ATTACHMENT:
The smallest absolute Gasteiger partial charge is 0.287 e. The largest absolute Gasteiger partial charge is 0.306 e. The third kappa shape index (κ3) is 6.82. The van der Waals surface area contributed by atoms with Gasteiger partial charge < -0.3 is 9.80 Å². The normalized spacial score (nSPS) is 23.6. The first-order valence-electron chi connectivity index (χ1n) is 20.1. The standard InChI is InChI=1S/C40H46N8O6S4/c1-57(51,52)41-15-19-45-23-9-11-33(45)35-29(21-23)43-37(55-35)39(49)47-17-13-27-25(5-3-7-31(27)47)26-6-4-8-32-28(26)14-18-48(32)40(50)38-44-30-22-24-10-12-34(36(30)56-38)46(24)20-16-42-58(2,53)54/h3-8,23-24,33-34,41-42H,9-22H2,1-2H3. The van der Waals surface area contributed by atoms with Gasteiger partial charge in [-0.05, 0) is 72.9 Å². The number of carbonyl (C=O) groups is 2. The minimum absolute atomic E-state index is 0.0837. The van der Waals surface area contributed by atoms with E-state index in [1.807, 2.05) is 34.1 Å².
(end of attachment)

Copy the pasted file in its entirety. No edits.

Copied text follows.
The smallest absolute Gasteiger partial charge is 0.287 e. The largest absolute Gasteiger partial charge is 0.306 e. The third kappa shape index (κ3) is 6.82. The van der Waals surface area contributed by atoms with Gasteiger partial charge < -0.3 is 9.80 Å². The normalized spacial score (nSPS) is 23.6. The first-order valence-electron chi connectivity index (χ1n) is 20.1. The standard InChI is InChI=1S/C40H46N8O6S4/c1-57(51,52)41-15-19-45-23-9-11-33(45)35-29(21-23)43-37(55-35)39(49)47-17-13-27-25(5-3-7-31(27)47)26-6-4-8-32-28(26)14-18-48(32)40(50)38-44-30-22-24-10-12-34(36(30)56-38)46(24)20-16-42-58(2,53)54/h3-8,23-24,33-34,41-42H,9-22H2,1-2H3. The van der Waals surface area contributed by atoms with Gasteiger partial charge in [-0.05, 0) is 72.9 Å². The number of carbonyl (C=O) groups is 2. The minimum absolute atomic E-state index is 0.0837. The van der Waals surface area contributed by atoms with E-state index in [1.807, 2.05) is 34.1 Å².